Sustainability and Feminist Spirituality

Sustainability is about honoring our basic interdependence with the natural world, remembering to be present and grounded in our bodies and the earth beneath our feet. Feminist theology and/or feminist spirituality begins with our bodies, birthing and touching and breathing, being with each other. Being in community. I am happy to be a part of the Green Writers Press community and share this sensibility with Dede and all of you who speak out for the integrity of life on earth.

This was my response to Dede Cummings, my publisher at Green Writers Press, who is at the Women’s Convention in Detroit and asked for comments from her women authors. Green Writers Press’s mission is to “help foster a sustainable environment” and “to spread a message of hope and renewal through the words and images we publish.”

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At The Vermont Bookshop in Middlebury last night for a reading from Wild Mountain with old college pals Nancy Means Wright and Ann Young

 

October in Vermont, and my garden is pulsing with life. The bees and butterflies come to this aster in the sunny afternoon, and I stand and watch and feel the energy of flowers, insects, sunshine, all moving together in a vibrant symphony.

 

Buying Books

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Books I’ve bought recently. The top ones written by my writer friends! 

I’ve been buying more books lately. I love to read a real book so much more than an electronic version, although I have a library of e-books on my computer as well. I read them when it’s too late to go to the library or I don’t want to wait the two days until my order comes. Reading a book before bed is the most entrenched ritual of my day. But for me, nothing can substitute for holding a physical book in my hand, turning the pages, and placing my bookmark in it when I’m ready for bed.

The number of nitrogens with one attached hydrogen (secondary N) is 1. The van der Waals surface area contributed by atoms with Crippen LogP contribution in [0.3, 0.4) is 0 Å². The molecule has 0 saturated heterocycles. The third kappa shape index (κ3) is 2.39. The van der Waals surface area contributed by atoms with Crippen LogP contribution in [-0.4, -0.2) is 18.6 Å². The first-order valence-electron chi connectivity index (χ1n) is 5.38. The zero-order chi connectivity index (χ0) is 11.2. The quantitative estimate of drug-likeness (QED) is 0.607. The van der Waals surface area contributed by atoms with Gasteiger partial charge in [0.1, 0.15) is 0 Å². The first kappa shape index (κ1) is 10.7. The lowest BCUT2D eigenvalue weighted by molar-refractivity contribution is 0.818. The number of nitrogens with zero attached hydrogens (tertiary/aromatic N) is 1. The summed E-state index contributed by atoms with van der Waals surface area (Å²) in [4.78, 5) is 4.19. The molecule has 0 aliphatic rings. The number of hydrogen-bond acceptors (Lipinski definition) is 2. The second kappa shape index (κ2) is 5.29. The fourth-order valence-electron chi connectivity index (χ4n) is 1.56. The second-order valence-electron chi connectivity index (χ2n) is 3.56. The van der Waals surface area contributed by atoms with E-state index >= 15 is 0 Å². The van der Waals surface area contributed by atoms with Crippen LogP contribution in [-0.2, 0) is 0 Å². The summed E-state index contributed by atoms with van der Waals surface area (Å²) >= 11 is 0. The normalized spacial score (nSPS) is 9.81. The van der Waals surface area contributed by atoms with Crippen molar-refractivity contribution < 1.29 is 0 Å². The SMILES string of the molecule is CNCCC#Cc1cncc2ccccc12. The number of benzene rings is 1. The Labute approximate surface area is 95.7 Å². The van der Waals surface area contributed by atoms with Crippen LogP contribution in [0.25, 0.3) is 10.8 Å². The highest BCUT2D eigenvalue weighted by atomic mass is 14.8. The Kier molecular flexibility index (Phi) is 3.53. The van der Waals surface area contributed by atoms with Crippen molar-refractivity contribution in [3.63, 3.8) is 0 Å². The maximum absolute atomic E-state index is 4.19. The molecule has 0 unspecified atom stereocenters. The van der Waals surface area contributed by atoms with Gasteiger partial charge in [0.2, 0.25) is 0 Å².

The other reason I’m buying more books is that, since I became a published author myself, I’ve realized that book sales is the only way an author gets paid for her work.  Like music and visual art, books are produced by people who spend months and years working on and perfecting them. So if you feel hesitant about spending money on a book, think of it this way: you are supporting the arts. With each book you buy, you are an arts patron.

Emerging from the chrysalis

We were privileged to be present for the monarch butterflies’ entry into the wider world! Our friend Alec nurtured them through the process of spinning their chrysalises, and yesterday they emerged. It took a couple of hours after this video, but then they opened their wings and flew away. Off to Mexico!

 

 

The Role of Place in Fiction

 

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Wild Mountain begins with a spring ice jam in the river that smashes into the covered bridge. Then throughout the story spring slowly emerges in this Vermont mountain town and in the lives of its people. My readers have said that they like the sense of place, the presence of nature and the environment, in my novels. So I’m excited to join in a panel at the Burlington Book Festival on the role of place in fiction and poetry. If you’re in or near Burlington on September 16th, come join us for an interesting discussion.